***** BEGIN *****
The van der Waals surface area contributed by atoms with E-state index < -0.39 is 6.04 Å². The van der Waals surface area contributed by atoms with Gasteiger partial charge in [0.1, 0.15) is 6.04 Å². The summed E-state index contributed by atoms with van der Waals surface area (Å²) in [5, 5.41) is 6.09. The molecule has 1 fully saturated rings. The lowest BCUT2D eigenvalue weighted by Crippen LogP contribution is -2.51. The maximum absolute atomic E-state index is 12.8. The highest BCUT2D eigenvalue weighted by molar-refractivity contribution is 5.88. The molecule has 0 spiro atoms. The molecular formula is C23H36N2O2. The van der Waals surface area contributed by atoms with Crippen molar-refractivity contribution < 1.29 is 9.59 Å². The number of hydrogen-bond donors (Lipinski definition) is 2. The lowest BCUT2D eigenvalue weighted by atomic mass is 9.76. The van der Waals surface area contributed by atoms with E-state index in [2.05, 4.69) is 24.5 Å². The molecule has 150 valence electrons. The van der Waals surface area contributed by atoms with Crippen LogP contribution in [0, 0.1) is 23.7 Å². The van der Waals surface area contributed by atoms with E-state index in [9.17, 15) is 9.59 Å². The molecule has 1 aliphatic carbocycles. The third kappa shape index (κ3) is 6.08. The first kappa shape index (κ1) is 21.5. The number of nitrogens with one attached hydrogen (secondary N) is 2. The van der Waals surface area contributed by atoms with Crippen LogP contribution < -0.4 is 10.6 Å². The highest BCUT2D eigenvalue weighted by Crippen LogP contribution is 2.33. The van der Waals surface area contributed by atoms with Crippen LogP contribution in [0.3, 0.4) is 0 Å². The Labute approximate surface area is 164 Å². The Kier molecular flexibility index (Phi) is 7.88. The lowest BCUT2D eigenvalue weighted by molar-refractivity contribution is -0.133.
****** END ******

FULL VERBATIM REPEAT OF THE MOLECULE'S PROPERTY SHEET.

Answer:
The van der Waals surface area contributed by atoms with E-state index < -0.39 is 6.04 Å². The van der Waals surface area contributed by atoms with Gasteiger partial charge in [0.1, 0.15) is 6.04 Å². The summed E-state index contributed by atoms with van der Waals surface area (Å²) in [5, 5.41) is 6.09. The molecule has 1 fully saturated rings. The lowest BCUT2D eigenvalue weighted by Crippen LogP contribution is -2.51. The maximum absolute atomic E-state index is 12.8. The highest BCUT2D eigenvalue weighted by molar-refractivity contribution is 5.88. The molecule has 0 spiro atoms. The molecular formula is C23H36N2O2. The van der Waals surface area contributed by atoms with Crippen molar-refractivity contribution < 1.29 is 9.59 Å². The number of hydrogen-bond donors (Lipinski definition) is 2. The lowest BCUT2D eigenvalue weighted by atomic mass is 9.76. The van der Waals surface area contributed by atoms with E-state index in [2.05, 4.69) is 24.5 Å². The molecule has 150 valence electrons. The van der Waals surface area contributed by atoms with Crippen LogP contribution in [0, 0.1) is 23.7 Å². The van der Waals surface area contributed by atoms with E-state index in [9.17, 15) is 9.59 Å². The molecule has 1 aliphatic carbocycles. The third kappa shape index (κ3) is 6.08. The first kappa shape index (κ1) is 21.5. The number of nitrogens with one attached hydrogen (secondary N) is 2. The van der Waals surface area contributed by atoms with Crippen LogP contribution < -0.4 is 10.6 Å². The highest BCUT2D eigenvalue weighted by Crippen LogP contribution is 2.33. The van der Waals surface area contributed by atoms with Crippen LogP contribution in [0.3, 0.4) is 0 Å². The Labute approximate surface area is 164 Å². The Kier molecular flexibility index (Phi) is 7.88. The lowest BCUT2D eigenvalue weighted by molar-refractivity contribution is -0.133.